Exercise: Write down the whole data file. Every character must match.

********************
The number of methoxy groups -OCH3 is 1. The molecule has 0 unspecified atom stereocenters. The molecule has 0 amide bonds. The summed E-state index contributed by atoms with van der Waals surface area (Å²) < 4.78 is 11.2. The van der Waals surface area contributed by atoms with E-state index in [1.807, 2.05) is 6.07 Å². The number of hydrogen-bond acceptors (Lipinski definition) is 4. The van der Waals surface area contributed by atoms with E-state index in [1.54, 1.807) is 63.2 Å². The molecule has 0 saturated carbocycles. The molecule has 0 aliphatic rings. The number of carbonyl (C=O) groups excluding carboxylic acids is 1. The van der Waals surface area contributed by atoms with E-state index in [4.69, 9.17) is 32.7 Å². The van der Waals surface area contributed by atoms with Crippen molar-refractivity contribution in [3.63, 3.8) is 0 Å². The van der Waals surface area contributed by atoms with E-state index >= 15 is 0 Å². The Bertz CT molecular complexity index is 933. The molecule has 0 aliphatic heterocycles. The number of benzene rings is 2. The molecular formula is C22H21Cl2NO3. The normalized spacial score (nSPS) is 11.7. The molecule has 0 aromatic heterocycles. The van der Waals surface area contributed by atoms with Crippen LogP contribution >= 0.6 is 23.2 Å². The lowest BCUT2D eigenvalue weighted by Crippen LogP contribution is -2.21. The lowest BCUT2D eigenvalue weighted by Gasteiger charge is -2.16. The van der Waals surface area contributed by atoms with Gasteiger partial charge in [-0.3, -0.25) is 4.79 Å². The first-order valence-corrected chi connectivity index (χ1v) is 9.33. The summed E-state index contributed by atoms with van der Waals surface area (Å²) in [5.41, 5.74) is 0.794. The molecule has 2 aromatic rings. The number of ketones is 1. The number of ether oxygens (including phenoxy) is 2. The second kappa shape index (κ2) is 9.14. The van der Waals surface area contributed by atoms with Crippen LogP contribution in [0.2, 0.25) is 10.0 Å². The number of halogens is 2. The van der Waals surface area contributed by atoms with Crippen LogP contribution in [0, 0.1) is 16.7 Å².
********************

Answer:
The number of methoxy groups -OCH3 is 1. The molecule has 0 unspecified atom stereocenters. The molecule has 0 amide bonds. The summed E-state index contributed by atoms with van der Waals surface area (Å²) < 4.78 is 11.2. The van der Waals surface area contributed by atoms with E-state index in [1.807, 2.05) is 6.07 Å². The number of hydrogen-bond acceptors (Lipinski definition) is 4. The van der Waals surface area contributed by atoms with E-state index in [1.54, 1.807) is 63.2 Å². The molecule has 0 saturated carbocycles. The molecule has 0 aliphatic rings. The number of carbonyl (C=O) groups excluding carboxylic acids is 1. The van der Waals surface area contributed by atoms with E-state index in [4.69, 9.17) is 32.7 Å². The van der Waals surface area contributed by atoms with Crippen molar-refractivity contribution in [3.63, 3.8) is 0 Å². The van der Waals surface area contributed by atoms with E-state index >= 15 is 0 Å². The Bertz CT molecular complexity index is 933. The molecule has 0 aliphatic heterocycles. The number of benzene rings is 2. The molecular formula is C22H21Cl2NO3. The normalized spacial score (nSPS) is 11.7. The molecule has 0 aromatic heterocycles. The van der Waals surface area contributed by atoms with Crippen LogP contribution >= 0.6 is 23.2 Å². The lowest BCUT2D eigenvalue weighted by Crippen LogP contribution is -2.21. The lowest BCUT2D eigenvalue weighted by Gasteiger charge is -2.16. The van der Waals surface area contributed by atoms with Gasteiger partial charge in [-0.3, -0.25) is 4.79 Å². The first-order valence-corrected chi connectivity index (χ1v) is 9.33. The summed E-state index contributed by atoms with van der Waals surface area (Å²) in [5.41, 5.74) is 0.794. The molecule has 2 aromatic rings. The number of ketones is 1. The number of ether oxygens (including phenoxy) is 2. The second kappa shape index (κ2) is 9.14. The van der Waals surface area contributed by atoms with Crippen LogP contribution in [0.2, 0.25) is 10.0 Å². The number of halogens is 2. The van der Waals surface area contributed by atoms with Crippen LogP contribution in [0, 0.1) is 16.7 Å².